I’ve had a lady with glaucoma. You think, how could that be related. The eyes are an extension of the brain, and neurons are involved in diseases like glaucoma and macular degeneration. This lady who has glaucoma, she said that she took MCT oil, and she happened to be sitting at her computer, and she thought that the screen was shades of gray. She thought that was the normal screen. The screen became pink. She started seeing color on the screen, and it was news to her that it was even in color. She thought, “Well, that’s rather odd.” So she repeated this experiment several days in a row, and every time she’d take the MCT oil, about a half hour to 45 minutes later her screen would come in in color. I thought that was pretty interesting. She’s kept in touch with me too, and about a year and half now, her glaucoma’s been stable. She hasn’t gotten worse.
Dave: The effect is noticeable within a half hour.
Dr. Newport: Yeah, it is. It is. It’s very quick that the brain takes up, I mean that the liver converts it to MCT and the brain takes it up. The other thing too is, in addition to the ketones, the medium chain fatty acids themselves can act as a fuel. They know for certain, there are studies showing that it’s taken up by muscle, and that it’s oxidized in the mitochondria of muscle and used directly as a fuel. It does cross the blood-brain barrier. Studies haven’t been done yet to absolutely prove that it’s taken up by brain mitochondria, but it might also be another alternative fuel for the brain, just the medium chain fatty acids. So that could explain why even with relatively low levels of ketones, you’re having this kind of an effect, that the medium chains are also acting as a fuel.
Dave: So, Dr. Newport, we’ve talked a little bit about Alzheimer’s and Lou Gehrig’s disease. Are there any other neurological conditions or diseases in general that can be treated with ketones or ketogenic dieting, or MCT oil supplementation.
Dr. Newport: I’ve heard from people with Parkinson’s disease, MS. It’s just a handful of people from each. I think part of the problem is just getting it out there to the right people. My husband had Alzheimer’s. He responded, and so that was basically the people I was targeting right away. But as various people with different conditions have tried this they’ve seen some benefit. Let’s see Huntington’s chorea. I’ve heard from a couple of people that were in early stages of Huntington’s that feel that they’ve stabilized, that some of their symptoms improved. The thing that’s common to all of these diseases is that there’s some part of the brain or nervous system that has trouble with taking up glucose into cells.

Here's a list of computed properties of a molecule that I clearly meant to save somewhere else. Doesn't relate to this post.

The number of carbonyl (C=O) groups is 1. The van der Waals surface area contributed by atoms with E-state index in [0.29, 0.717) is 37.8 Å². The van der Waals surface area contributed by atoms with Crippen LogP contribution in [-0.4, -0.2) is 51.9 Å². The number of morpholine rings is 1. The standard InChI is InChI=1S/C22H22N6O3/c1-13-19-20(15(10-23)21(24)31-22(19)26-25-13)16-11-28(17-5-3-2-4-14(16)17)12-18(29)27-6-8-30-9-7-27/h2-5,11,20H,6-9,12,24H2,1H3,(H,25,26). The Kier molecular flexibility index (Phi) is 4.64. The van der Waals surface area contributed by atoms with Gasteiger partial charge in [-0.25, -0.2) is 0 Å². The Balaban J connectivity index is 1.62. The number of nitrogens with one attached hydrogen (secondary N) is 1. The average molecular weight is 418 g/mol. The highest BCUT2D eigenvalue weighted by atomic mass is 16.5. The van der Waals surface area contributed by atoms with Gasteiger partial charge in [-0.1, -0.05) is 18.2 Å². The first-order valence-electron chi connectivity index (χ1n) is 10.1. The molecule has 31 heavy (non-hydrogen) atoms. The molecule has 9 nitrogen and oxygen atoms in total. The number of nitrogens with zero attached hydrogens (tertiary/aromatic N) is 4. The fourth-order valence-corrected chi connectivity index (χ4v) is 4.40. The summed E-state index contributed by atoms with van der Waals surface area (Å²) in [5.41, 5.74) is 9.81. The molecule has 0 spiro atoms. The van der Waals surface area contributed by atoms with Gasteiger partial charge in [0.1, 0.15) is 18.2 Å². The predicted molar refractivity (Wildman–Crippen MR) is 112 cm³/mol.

So if they do PET scans, glucose PET scans, they will find certain areas of the brain or spinal cord that don’t take up glucose normally. These are people that might benefit by having ketones available as a source of energy. Theoretically, Duchenne muscular dystrophy might respond to this, but I have not heard from anybody with that yet. Autism, some forms of autism. I have heard about some children that seem to respond. Then Down syndrome, all of the people with Down syndrome will develop Alzheimer’s when they get into middle age. They have an extra chromosome. The extra chromosome that they have, has some of the genes that are involved with Alzheimer’s, and so they develop it prematurely. They basically all will develop Alzheimer’s if they live into their 30s and 40s.